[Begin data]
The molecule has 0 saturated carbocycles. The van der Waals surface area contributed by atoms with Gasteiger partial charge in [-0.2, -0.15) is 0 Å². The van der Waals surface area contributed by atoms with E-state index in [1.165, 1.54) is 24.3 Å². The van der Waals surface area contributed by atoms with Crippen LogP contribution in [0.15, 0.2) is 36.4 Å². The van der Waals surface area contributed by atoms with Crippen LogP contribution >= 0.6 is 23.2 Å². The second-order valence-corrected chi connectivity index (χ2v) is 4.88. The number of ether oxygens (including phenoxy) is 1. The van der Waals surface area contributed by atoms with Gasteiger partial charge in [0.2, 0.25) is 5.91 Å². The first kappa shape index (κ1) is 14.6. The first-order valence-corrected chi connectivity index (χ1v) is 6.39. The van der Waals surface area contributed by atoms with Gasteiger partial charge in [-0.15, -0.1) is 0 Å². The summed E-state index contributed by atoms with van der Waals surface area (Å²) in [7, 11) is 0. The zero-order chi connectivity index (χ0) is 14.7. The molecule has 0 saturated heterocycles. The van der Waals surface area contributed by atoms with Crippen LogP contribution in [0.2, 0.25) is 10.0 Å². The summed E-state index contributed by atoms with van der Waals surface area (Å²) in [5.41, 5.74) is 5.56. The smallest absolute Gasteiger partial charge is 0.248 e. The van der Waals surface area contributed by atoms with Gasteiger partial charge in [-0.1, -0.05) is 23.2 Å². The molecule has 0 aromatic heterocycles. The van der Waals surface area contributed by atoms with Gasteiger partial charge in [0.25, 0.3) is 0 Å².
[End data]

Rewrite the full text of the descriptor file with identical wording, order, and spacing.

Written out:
The molecule has 0 saturated carbocycles. The van der Waals surface area contributed by atoms with Gasteiger partial charge in [-0.2, -0.15) is 0 Å². The van der Waals surface area contributed by atoms with E-state index in [1.165, 1.54) is 24.3 Å². The van der Waals surface area contributed by atoms with Crippen LogP contribution in [0.15, 0.2) is 36.4 Å². The van der Waals surface area contributed by atoms with Crippen LogP contribution >= 0.6 is 23.2 Å². The second-order valence-corrected chi connectivity index (χ2v) is 4.88. The number of ether oxygens (including phenoxy) is 1. The van der Waals surface area contributed by atoms with Gasteiger partial charge in [0.2, 0.25) is 5.91 Å². The first kappa shape index (κ1) is 14.6. The first-order valence-corrected chi connectivity index (χ1v) is 6.39. The van der Waals surface area contributed by atoms with Gasteiger partial charge in [-0.15, -0.1) is 0 Å². The summed E-state index contributed by atoms with van der Waals surface area (Å²) in [7, 11) is 0. The zero-order chi connectivity index (χ0) is 14.7. The molecule has 0 saturated heterocycles. The van der Waals surface area contributed by atoms with Crippen LogP contribution in [0.2, 0.25) is 10.0 Å². The summed E-state index contributed by atoms with van der Waals surface area (Å²) in [5.41, 5.74) is 5.56. The smallest absolute Gasteiger partial charge is 0.248 e. The van der Waals surface area contributed by atoms with Gasteiger partial charge in [-0.1, -0.05) is 23.2 Å². The molecule has 0 aromatic heterocycles. The van der Waals surface area contributed by atoms with Gasteiger partial charge in [0.25, 0.3) is 0 Å².